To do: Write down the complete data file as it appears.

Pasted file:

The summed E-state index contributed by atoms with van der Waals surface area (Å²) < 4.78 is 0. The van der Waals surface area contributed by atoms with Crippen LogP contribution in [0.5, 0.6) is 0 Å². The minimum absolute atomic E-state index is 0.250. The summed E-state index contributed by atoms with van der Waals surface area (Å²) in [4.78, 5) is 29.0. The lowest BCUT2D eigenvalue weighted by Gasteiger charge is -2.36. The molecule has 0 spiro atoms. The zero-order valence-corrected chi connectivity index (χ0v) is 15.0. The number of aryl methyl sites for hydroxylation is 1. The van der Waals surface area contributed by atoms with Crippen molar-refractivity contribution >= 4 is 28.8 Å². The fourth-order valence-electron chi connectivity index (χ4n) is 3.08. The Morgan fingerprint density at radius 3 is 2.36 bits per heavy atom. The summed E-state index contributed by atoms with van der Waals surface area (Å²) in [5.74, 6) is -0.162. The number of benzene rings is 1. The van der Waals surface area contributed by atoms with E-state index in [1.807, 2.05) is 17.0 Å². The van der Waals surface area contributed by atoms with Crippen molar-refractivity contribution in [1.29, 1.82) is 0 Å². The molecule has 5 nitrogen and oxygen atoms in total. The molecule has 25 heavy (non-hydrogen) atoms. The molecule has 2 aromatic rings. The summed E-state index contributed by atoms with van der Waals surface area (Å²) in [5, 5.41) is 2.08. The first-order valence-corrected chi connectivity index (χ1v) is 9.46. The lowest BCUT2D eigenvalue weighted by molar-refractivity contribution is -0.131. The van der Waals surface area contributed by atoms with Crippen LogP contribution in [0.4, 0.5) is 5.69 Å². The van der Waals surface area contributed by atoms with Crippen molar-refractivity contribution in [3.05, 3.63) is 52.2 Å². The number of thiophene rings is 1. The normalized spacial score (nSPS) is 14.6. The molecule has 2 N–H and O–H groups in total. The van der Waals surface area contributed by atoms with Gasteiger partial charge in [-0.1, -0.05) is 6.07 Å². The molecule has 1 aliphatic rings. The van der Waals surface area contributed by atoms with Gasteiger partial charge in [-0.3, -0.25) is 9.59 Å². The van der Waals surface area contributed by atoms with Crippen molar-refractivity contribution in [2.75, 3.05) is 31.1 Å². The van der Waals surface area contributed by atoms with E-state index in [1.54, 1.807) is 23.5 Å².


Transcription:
The summed E-state index contributed by atoms with van der Waals surface area (Å²) < 4.78 is 0. The van der Waals surface area contributed by atoms with Crippen LogP contribution in [0.5, 0.6) is 0 Å². The minimum absolute atomic E-state index is 0.250. The summed E-state index contributed by atoms with van der Waals surface area (Å²) in [4.78, 5) is 29.0. The lowest BCUT2D eigenvalue weighted by Gasteiger charge is -2.36. The molecule has 0 spiro atoms. The zero-order valence-corrected chi connectivity index (χ0v) is 15.0. The number of aryl methyl sites for hydroxylation is 1. The van der Waals surface area contributed by atoms with Crippen molar-refractivity contribution >= 4 is 28.8 Å². The fourth-order valence-electron chi connectivity index (χ4n) is 3.08. The Morgan fingerprint density at radius 3 is 2.36 bits per heavy atom. The summed E-state index contributed by atoms with van der Waals surface area (Å²) in [5.74, 6) is -0.162. The number of benzene rings is 1. The van der Waals surface area contributed by atoms with E-state index in [1.807, 2.05) is 17.0 Å². The van der Waals surface area contributed by atoms with Crippen molar-refractivity contribution in [1.29, 1.82) is 0 Å². The molecule has 5 nitrogen and oxygen atoms in total. The molecule has 25 heavy (non-hydrogen) atoms. The molecule has 2 aromatic rings. The summed E-state index contributed by atoms with van der Waals surface area (Å²) in [5, 5.41) is 2.08. The first-order valence-corrected chi connectivity index (χ1v) is 9.46. The lowest BCUT2D eigenvalue weighted by molar-refractivity contribution is -0.131. The van der Waals surface area contributed by atoms with Crippen LogP contribution in [0.4, 0.5) is 5.69 Å². The van der Waals surface area contributed by atoms with Crippen molar-refractivity contribution in [3.05, 3.63) is 52.2 Å². The number of thiophene rings is 1. The normalized spacial score (nSPS) is 14.6. The molecule has 2 N–H and O–H groups in total. The van der Waals surface area contributed by atoms with Gasteiger partial charge in [-0.1, -0.05) is 6.07 Å². The molecule has 1 aliphatic rings. The van der Waals surface area contributed by atoms with Gasteiger partial charge in [-0.3, -0.25) is 9.59 Å². The van der Waals surface area contributed by atoms with Crippen molar-refractivity contribution in [2.75, 3.05) is 31.1 Å². The van der Waals surface area contributed by atoms with E-state index in [1.54, 1.807) is 23.5 Å².